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Senate H-1B bill seeks to give U.S. workers a better shot at tech job openings

Legislation would also boost Labor Department's enforcement powers on visa program

April 3, 2007 12:00 PM ET

Computerworld - Two U.S. senators have proposed legislation that would toughen the H-1B visa program -- especially its enforcement provisions -- while also attempting to give U.S. workers first crack at technology job openings.

The bill, called the H-1B and L-1 Visa Fraud and Abuse Prevention Act of 2007, was introduced in Congress last Thursday by Sens. Dick Durbin (D-Ill.) and Chuck Grassley (R-Iowa), who announced the filing on Monday. As part of the announcement, the two lawmakers said the measure would authorize the U.S. Department of Labor to hire 200 additional employees "to administer, oversee, investigate and enforce the H-1B program."

It also would enable the DOL to conduct random audits of employers that use H-1B visas and give the agency more power to investigate H-1B applications. Currently, the DOL can investigate applications only for "completeness and obvious inaccuracies." Durbin and Grassley said their legislation would give the DOL authority to check applications for "clear indicators of fraud or misrepresentation of material fact" and double the review period from seven days to 14.

In addition, the measure would require companies to advertise job openings for 30 days on the DOL's Web site before submitting applications to hire H-1B workers. And the DOL would be required to post on its site summaries of all the H-1B applications it receives.

The bill also includes a variety of other provisions, including one that would prohibit employers from hiring H-1B workers and then outsourcing them to other businesses and another that would require companies to pay prevailing wages to both H-1B and L-1 visa holders.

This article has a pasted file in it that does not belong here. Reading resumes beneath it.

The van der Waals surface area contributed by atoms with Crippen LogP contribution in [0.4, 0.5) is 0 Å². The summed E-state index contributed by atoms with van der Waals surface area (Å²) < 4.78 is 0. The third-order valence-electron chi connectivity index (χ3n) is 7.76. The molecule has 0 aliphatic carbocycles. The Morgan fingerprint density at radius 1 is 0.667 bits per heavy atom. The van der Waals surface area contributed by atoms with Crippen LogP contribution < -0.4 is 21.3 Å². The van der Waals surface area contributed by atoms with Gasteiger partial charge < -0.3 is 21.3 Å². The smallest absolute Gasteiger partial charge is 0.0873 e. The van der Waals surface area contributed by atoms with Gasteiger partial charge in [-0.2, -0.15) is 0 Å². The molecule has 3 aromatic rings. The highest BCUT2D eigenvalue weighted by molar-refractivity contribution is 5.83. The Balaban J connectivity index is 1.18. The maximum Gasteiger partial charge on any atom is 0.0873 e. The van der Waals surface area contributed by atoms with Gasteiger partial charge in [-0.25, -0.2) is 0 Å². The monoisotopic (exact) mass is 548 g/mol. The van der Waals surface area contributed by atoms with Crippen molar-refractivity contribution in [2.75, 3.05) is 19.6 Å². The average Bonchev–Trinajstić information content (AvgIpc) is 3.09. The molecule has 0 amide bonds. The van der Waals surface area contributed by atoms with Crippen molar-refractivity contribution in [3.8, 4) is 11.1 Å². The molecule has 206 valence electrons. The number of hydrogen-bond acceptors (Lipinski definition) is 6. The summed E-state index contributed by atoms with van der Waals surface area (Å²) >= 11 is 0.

Supporters of the H-1B program, primarily IT industry trade groups, said foreign nationals are needed to fill critical jobs for which there aren't enough U.S. workers. But opponents claim that H-1B holders are being used to depress the wages of U.S. workers and to support offshoring efforts.

Durbin and Grassley announced the filing of their bill on the same day that the U.S. Citizenship and Immigration Services agency began accepting H-1B applications (download .pdf) for the federal government's 2008 fiscal year, which begins Oct. 1. Demand for the visas is expected to be brisk, with the annual cap of 65,000 standard visas potentially being reached within a day or two. An additional 20,000 H-1B visas are set aside for workers with advanced degrees from U.S. universities.

A spokesman for the IEEE-USA, the political lobbying arm of the Institute of Electrical and Electronics Engineers Inc. said the Washington-based professional association would support the Durbin-Grassley legislation. The IEEE-USA has long sought reforms to the H-1B program.

Compete America, a Washington-based industry group that supports raising the H-1B visa cap, didn't have an immediate comment about the new bill. In contrast, when U.S. Reps. Luis Gutierrez (D-Ill.) and Jeff Flake (R-Ariz.) last month introduced an immigration reform bill that included a proposal to increase the annual H-1B cap to as many as 180,000 visas, Compete America quickly issued a statement in support of that measure.



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